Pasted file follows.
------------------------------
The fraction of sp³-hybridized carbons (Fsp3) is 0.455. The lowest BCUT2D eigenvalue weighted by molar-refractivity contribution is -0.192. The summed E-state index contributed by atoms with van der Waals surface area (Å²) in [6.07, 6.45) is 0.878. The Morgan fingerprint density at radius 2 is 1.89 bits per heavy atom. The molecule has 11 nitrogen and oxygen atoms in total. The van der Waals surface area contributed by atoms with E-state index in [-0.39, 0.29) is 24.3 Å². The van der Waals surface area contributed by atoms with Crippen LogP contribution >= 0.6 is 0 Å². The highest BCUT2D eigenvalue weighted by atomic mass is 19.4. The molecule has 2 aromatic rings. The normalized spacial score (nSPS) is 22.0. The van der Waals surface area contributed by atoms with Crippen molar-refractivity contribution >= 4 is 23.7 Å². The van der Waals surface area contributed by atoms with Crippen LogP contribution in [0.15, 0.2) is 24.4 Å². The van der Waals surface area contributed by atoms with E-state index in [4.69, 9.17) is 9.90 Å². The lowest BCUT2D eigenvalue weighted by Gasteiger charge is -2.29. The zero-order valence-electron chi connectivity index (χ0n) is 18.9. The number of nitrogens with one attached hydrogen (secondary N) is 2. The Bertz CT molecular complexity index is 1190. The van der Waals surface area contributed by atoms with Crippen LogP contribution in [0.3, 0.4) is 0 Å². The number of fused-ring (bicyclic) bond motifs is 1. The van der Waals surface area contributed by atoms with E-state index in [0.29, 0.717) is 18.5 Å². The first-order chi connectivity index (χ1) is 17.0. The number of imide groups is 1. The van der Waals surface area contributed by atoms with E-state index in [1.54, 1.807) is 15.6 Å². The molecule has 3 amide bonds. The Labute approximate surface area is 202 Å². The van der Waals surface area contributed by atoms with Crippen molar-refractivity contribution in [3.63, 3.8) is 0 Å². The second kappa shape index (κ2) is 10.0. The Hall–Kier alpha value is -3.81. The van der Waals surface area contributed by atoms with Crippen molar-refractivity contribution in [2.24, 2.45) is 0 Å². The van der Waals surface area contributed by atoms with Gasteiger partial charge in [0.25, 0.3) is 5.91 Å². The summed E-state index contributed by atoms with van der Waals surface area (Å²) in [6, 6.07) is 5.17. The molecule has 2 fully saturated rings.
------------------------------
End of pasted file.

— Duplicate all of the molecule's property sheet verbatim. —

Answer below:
The fraction of sp³-hybridized carbons (Fsp3) is 0.455. The lowest BCUT2D eigenvalue weighted by molar-refractivity contribution is -0.192. The summed E-state index contributed by atoms with van der Waals surface area (Å²) in [6.07, 6.45) is 0.878. The Morgan fingerprint density at radius 2 is 1.89 bits per heavy atom. The molecule has 11 nitrogen and oxygen atoms in total. The van der Waals surface area contributed by atoms with E-state index in [-0.39, 0.29) is 24.3 Å². The van der Waals surface area contributed by atoms with Crippen LogP contribution >= 0.6 is 0 Å². The highest BCUT2D eigenvalue weighted by atomic mass is 19.4. The molecule has 2 aromatic rings. The normalized spacial score (nSPS) is 22.0. The van der Waals surface area contributed by atoms with Crippen molar-refractivity contribution >= 4 is 23.7 Å². The van der Waals surface area contributed by atoms with Crippen LogP contribution in [0.15, 0.2) is 24.4 Å². The van der Waals surface area contributed by atoms with E-state index in [4.69, 9.17) is 9.90 Å². The lowest BCUT2D eigenvalue weighted by Gasteiger charge is -2.29. The zero-order valence-electron chi connectivity index (χ0n) is 18.9. The number of nitrogens with one attached hydrogen (secondary N) is 2. The Bertz CT molecular complexity index is 1190. The van der Waals surface area contributed by atoms with Crippen LogP contribution in [0.3, 0.4) is 0 Å². The number of fused-ring (bicyclic) bond motifs is 1. The van der Waals surface area contributed by atoms with E-state index in [0.29, 0.717) is 18.5 Å². The first-order chi connectivity index (χ1) is 17.0. The number of imide groups is 1. The van der Waals surface area contributed by atoms with E-state index in [1.54, 1.807) is 15.6 Å². The molecule has 3 amide bonds. The Labute approximate surface area is 202 Å². The van der Waals surface area contributed by atoms with Crippen molar-refractivity contribution in [3.63, 3.8) is 0 Å². The second kappa shape index (κ2) is 10.0. The Hall–Kier alpha value is -3.81. The van der Waals surface area contributed by atoms with Crippen molar-refractivity contribution in [2.24, 2.45) is 0 Å². The van der Waals surface area contributed by atoms with Gasteiger partial charge in [0.25, 0.3) is 5.91 Å². The summed E-state index contributed by atoms with van der Waals surface area (Å²) in [6, 6.07) is 5.17. The molecule has 2 fully saturated rings.